And it can and has already happened here. For me, it began in 1993 in the Massachusetts Attorney General's office when we joined with a range of law enforcement partners to launch the Safe Neighborhoods Initiative with the hope that, working together as leaders and taking responsibility for reducing urban crime, we could create a robust collaboration of law enforcement, prosecutors, elected officials at the state and local level, combining with active religious leaders, community business, health care, social service agencies, and grassroots community and victim advocacy groups involvement aimed primarily at reducing crime, and the fear of crime, in the highest crime sections of Boston (known as C-11), based on Boston Police comstat data. Our theory was that if the SNI could work in Dorchester, it could work anywhere. It would function as a model of success, using only resources already available in the community -- in any community -- that could be replicated across the nation. We committed ourselves to act professionally, not politically, and to demonstrate that what we lacked, in the first instance, was not the resources, but the will and the sense of urgency necessary to effect change.

And, over the course of the next few years, by any objective and subjective measure, we succeeded. The so-called "Boston Miracle" (of urban crime and violence reduction) was then, and still is, widely touted, recorded and reported. (I will provide cites/links which document the SNI partnerships and results in the next blog entry.) These SNI partnerships of community police and prosecutors, local courts and probation, federal prosecutors, federal and state gun, gang and drug task forces, gun tracing projects, and Boston gang, juvenile and street workers, and tough but smart priority prosecution, probation and sentence practices were important, but the bang for the buck also came from the integration into the core of this effort of community groups and programs. The Ten Point coalition, the Dorchester Federated Association, the Dorchester Youth Collaborative, the Bowdoin-Geneva Merchants' Associations and health center, the street workers and Log School, and programs like This Neighborhood Means Business, plus the widely acclaimed SCORE conflict resolution program in the schools, are just several key examples of social, economic, education, outreach and community programs that were strengthened by, and reinforced the impact of, the SNI crime reduction strategy. But the most important element was the clearly articulated premise underlying the initial efforts Suffolk Distinct Attorney Ralph Martin, Boston Police Commissioner Paul Evans, C-11 Commander Bob Dunford and I stressed - Urban crime and violence were not inevitable! We could make a difference; we could ensure urban residents that we had a zero tolerance policy, as a pre-condition for neighborhood and economic revitalization.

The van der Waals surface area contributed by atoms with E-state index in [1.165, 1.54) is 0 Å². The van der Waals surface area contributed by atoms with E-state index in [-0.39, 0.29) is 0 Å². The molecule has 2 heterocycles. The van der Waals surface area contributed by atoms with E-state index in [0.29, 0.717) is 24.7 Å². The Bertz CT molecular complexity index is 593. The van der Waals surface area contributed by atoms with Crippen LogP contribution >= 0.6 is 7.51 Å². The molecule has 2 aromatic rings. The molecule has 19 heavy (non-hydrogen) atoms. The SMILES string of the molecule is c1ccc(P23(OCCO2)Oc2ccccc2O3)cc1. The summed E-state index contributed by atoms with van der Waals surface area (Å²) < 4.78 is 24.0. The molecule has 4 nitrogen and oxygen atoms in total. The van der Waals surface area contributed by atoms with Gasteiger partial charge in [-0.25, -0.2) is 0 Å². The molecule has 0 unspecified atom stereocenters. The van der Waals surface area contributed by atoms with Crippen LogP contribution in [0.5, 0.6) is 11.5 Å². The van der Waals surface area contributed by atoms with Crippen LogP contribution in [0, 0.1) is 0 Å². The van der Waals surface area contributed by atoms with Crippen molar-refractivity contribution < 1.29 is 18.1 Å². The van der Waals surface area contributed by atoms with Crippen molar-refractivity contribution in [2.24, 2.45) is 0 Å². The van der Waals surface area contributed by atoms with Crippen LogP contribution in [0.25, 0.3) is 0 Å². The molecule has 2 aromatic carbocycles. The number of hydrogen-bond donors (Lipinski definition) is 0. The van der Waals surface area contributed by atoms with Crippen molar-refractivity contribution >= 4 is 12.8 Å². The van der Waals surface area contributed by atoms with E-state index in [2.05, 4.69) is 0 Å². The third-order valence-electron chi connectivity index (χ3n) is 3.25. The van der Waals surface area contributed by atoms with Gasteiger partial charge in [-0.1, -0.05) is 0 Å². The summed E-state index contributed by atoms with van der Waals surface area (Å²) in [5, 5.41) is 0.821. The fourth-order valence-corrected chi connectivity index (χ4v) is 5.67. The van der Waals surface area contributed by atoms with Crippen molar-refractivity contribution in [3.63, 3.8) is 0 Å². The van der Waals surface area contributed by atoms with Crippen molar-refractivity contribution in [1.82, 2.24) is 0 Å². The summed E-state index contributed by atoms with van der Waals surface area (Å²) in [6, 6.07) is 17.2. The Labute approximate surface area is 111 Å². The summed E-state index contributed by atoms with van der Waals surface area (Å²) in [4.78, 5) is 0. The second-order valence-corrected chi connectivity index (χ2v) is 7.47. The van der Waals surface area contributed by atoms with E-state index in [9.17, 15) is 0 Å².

Fourth, this then poses to us today The Call to Action Challenge (underline).
If we can devise, build and pay for the Big Dig over two or more decades, find the resources to fund the now nearly decade-long wars in Iraq and Afghanistan, bail out and protect the country's major financial institutions, use stimulus money to reinvest in out transportation infrastructure, and tolerate, if not encourage, the corporate, business, union and other special interests to spend millions for lobbyists and influence to make casinos and slots a major economic development priority, surely we can expend the energy necessary to give people the capacity to reclaim our communities! And this would really be a major economic stimulus! This is not Republican or Democrat, Liberal or Conservative issue -- this is the American Way -- making our communities safe for democracy to flourish! Yes, with all due respect, from my reading of the New Testament, it is what "Jesus would do". It is what calculating, tough businessmen concerned about a strong and vibrant consumer economy should do. It is what we must do! Revitalizing our urban communities is about reclaiming our Democratic values. Eliminating the "Two Americas" is about restoring domestic tranquility, security, life, liberty, and the pursuit of happiness to all rungs of the socioeconomic ladder.

And it can be done. (More detail to come in Part II)